EASY ACCESS:  There is a gravel path ( so no more mud, 🙂  ) from the kitchen door and we will have some lighting before next fall, hopefully there will be lots of herbs and veggies to pick and eggs to collect even when the days are dark, wet and short.   There are gates to the front and back yard, the gates and pathways are all wide enough to easily accomodate a wheel barrow and the little garden seat I intend to buy soon.


  • There is a water faucet in the garden.
  • There is also an electrical plug there.
  • The beds are concrete raised beds.  Concrete pros and cons:  it is much more durable than wood.  The concrete will be curing and will be very alkaline this first year.  We will try to balance the soil pH by adding more compost and organic matter this year.  We don’t know how much that will affect plants.
  • We will conserve water and reduce weeding by mulching all of the garden.
  • We plan to get one of those propane weeder things, that should take care of any weeds that get into the pathways without need for herbacides. 

BE REALISTIC ABOUT WHAT YOU GROW, think about how and when you will use it.

Perennial plants:  Our kitchen garden includes:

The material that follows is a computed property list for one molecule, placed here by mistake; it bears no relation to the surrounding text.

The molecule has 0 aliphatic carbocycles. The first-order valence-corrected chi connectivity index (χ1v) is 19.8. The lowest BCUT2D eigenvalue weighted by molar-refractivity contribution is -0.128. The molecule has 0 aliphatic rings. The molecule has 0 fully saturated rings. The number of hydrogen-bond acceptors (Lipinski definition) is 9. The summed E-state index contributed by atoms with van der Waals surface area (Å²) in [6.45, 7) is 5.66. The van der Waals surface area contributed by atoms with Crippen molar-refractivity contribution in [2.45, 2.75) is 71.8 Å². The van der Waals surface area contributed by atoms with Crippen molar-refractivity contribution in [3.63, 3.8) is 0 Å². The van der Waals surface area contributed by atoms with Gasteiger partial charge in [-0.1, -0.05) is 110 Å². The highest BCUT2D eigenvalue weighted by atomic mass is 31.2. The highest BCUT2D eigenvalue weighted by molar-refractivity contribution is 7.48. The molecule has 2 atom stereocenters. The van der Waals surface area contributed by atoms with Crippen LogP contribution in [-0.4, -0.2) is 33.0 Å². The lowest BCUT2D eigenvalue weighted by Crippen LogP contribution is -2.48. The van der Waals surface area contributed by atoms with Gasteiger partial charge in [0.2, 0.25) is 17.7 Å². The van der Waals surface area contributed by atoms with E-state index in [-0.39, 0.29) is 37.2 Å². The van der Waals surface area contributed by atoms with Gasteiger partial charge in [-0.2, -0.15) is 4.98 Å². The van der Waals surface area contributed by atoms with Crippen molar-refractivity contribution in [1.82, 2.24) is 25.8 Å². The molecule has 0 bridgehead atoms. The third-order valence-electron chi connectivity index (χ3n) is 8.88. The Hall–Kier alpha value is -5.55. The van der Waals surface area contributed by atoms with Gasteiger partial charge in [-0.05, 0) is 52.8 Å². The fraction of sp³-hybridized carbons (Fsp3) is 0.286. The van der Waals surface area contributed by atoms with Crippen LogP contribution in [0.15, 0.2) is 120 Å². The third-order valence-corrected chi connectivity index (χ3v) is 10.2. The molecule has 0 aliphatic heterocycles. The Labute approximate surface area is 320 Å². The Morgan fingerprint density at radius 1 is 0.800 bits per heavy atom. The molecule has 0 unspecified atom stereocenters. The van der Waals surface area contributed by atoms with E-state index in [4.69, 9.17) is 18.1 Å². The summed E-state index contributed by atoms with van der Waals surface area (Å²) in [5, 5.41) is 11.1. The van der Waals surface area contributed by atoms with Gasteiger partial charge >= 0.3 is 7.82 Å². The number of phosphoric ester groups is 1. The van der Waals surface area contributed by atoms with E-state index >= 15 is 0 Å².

• 3 espaliered fruit trees, pears, asian pears, apples
  • 2 apple trees,
  • 2 pear trees
  • 4 blackberries
  • 12 raspberries
  • 20 blueberries
  • 1 grape
  • 2 rhubarb varieties
  • 100 + strawberries

More about how all that fits, later…

Vegetables already growing:  onions, scallions, garlic, leeks, beets, radishes, brussel sprouts, chard, kale, cabbage, broccoli, spinach, peas, beans, bunching onions, red onion, walla walla onion, napa cabbage, several lettuce varieties and some edible violas to pretty up the salads.

Starting inside waiting to plant:

  • several squash varieties
  • pumpkins
  • cucumbers
  • sunflowers
  • marigolds
  • basil
  • lavender
  • cilantro.

We will buy 4 tomatoes later.

We will plant some corn, nasturiums and lots of spinach.